Notes: This ostracon is approximately fifteen centimeters tall by eleven centimeters wide and contains twenty-one lines of writing. The front side has lines one through sixteen; the back side has lines seventeen through twenty-one. This ostracon is particularly interesting because of its mentions of Konyahu, who has gone down to Egypt, and the prophet. For possible biblical connections, according to Torczyner, reference Jeremiah 26:20–23.
Letter Number 4
May YHWH cause my [lord] to hear, this very day, tidings of good. And now, according to everything which my lord has sent, this has your servant done. I wrote on the sheet according to everything which [you] sent [t]o me. And inasmuch as my lord sent to me concerning the matter of Bet Harapid, there is no one there. And as for Semachiah, Shemaiah took him and brought him up to the city. And your servant is not sending him there any[more —], but when morning comes round [—]. And may (my lord) be apprised that we are watching for the fire signals of Lachish according to all the signs which my lord has given, because we cannot see Azeqah.
Letter Number 5
May YHWH cause my [lo]rd to hear tidings of pea[ce] and of good, [now today, now this very da]y! Who is your servant, a dog, that you [s]ent your servant the [letters? Like]wise has your servant returned the letters to my lord. May YHWH cause you to see the harvest successfully, this very day! Will Tobiah of the royal family c[o]me to your servant?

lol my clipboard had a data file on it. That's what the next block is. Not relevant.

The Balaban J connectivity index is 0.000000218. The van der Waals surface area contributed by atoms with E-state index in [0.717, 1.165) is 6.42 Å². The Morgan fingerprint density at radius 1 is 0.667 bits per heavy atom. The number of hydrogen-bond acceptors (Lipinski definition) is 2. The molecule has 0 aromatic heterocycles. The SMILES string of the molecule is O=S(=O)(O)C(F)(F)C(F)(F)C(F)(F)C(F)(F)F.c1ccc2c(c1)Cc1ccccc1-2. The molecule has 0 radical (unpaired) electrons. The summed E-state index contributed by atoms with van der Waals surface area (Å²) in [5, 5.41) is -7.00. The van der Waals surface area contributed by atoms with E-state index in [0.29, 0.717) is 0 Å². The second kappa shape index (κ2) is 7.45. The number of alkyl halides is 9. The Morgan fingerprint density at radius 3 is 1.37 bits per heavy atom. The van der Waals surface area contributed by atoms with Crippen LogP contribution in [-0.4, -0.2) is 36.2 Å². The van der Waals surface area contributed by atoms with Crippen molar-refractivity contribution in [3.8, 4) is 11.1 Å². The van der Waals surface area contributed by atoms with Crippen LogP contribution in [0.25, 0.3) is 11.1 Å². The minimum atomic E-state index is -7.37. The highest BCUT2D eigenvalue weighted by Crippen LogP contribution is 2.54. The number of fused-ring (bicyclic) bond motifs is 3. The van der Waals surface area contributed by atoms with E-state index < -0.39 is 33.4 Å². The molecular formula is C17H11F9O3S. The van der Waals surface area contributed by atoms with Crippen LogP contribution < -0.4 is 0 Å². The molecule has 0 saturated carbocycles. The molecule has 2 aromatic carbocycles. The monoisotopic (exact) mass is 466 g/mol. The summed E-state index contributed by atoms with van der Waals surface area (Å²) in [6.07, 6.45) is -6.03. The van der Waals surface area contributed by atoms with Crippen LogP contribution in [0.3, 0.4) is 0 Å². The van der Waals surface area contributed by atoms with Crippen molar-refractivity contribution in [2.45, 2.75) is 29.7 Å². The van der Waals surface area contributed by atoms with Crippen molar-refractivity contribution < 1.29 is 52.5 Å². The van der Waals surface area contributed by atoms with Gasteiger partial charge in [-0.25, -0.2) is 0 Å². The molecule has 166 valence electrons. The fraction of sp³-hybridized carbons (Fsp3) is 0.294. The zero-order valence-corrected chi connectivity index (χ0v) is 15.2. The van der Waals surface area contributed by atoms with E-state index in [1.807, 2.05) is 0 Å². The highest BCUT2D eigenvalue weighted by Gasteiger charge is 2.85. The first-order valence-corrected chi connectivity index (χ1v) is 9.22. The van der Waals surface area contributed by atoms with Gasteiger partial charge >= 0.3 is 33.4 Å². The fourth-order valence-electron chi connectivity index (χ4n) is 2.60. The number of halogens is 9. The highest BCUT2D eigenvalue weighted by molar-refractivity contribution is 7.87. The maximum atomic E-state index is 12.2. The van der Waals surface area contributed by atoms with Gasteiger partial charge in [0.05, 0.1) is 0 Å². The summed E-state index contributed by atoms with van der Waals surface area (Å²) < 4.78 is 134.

Letter Number 6
To my lord, Ya’ush, may YHWH cause my lord to see peace at this time! Who is your servant, a dog, that my lord sent him the king’s [lette]r [and] the letters of the officer[s, sayin]g, “Please read!” And behold, the words of the [officers] are not good; to weaken your hands [and to in]hibit the hands of the m[en]. [I(?)] know [them(?)]. My lord, will you not write to [them] sa[ying, “Wh]y are you behaving this way? […] well-being […]. Does the king […] And […] As JHVH lives, since your servant read the letters, your servant has not had [peace(?)].
Letter Number 7
This letter contains 10 lines on one side and 4 on the other, but the letters are unreadable due to degradation.
Letter Number 9
May JHVH cause my lord to hear ti[dings] of peace and of [good. And n]ow, give 10 (loaves) of bread and 2 (jars) [of wi]ne. Send back word [to] your servant by means of Shelemiah as to what we must do tomorrow.
Attribution: This article incorporates some text from the public domain: Wikipedia, the free encyclopedia, Edward D. Andrews, Walter A. Elwell and Philip Wesley Comfort
 Sharona Schwartz. “Ancient Pottery Shards Analyzed by Israeli Scientists Seem to Support Biblical Narrative,” The Blaze, Apr. 22, 2015
Ariel David. “A high-tech quest to unlock the secrets of ancient Israelite letters. How upstart mathematicians and archaeologists are revealing the secrets of letters penned more than 2,500 years ago – and finding clues about when the Bible was written.” Haaretz Apr. 22, 2015
Heather Clark. “Scholars Believe Writing on Pottery Shards Corroborates With Biblical Narrative in Jeremiah”. Christian News Network. April 26, 2015